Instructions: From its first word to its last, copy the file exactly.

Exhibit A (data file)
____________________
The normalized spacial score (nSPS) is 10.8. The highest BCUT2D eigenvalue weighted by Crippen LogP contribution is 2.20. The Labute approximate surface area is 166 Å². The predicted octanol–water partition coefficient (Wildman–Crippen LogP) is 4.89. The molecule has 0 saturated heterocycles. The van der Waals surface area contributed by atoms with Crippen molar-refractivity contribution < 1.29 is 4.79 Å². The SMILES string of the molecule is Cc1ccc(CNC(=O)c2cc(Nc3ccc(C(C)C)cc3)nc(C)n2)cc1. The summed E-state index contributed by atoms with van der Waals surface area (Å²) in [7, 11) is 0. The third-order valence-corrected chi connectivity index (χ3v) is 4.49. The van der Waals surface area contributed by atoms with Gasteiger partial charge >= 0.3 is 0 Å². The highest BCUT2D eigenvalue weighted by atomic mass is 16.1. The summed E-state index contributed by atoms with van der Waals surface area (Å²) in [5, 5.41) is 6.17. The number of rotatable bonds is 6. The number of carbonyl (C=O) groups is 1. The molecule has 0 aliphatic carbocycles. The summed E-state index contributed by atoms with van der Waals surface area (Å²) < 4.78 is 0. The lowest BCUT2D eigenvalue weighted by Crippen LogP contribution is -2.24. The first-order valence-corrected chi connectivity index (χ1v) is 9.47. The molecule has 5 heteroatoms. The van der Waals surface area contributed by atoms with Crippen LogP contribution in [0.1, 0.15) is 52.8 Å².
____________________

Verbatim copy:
The normalized spacial score (nSPS) is 10.8. The highest BCUT2D eigenvalue weighted by Crippen LogP contribution is 2.20. The Labute approximate surface area is 166 Å². The predicted octanol–water partition coefficient (Wildman–Crippen LogP) is 4.89. The molecule has 0 saturated heterocycles. The van der Waals surface area contributed by atoms with Crippen molar-refractivity contribution < 1.29 is 4.79 Å². The SMILES string of the molecule is Cc1ccc(CNC(=O)c2cc(Nc3ccc(C(C)C)cc3)nc(C)n2)cc1. The summed E-state index contributed by atoms with van der Waals surface area (Å²) in [7, 11) is 0. The third-order valence-corrected chi connectivity index (χ3v) is 4.49. The van der Waals surface area contributed by atoms with Gasteiger partial charge >= 0.3 is 0 Å². The highest BCUT2D eigenvalue weighted by atomic mass is 16.1. The summed E-state index contributed by atoms with van der Waals surface area (Å²) in [5, 5.41) is 6.17. The number of rotatable bonds is 6. The number of carbonyl (C=O) groups is 1. The molecule has 0 aliphatic carbocycles. The summed E-state index contributed by atoms with van der Waals surface area (Å²) < 4.78 is 0. The lowest BCUT2D eigenvalue weighted by Crippen LogP contribution is -2.24. The first-order valence-corrected chi connectivity index (χ1v) is 9.47. The molecule has 5 heteroatoms. The van der Waals surface area contributed by atoms with Crippen LogP contribution in [0.1, 0.15) is 52.8 Å².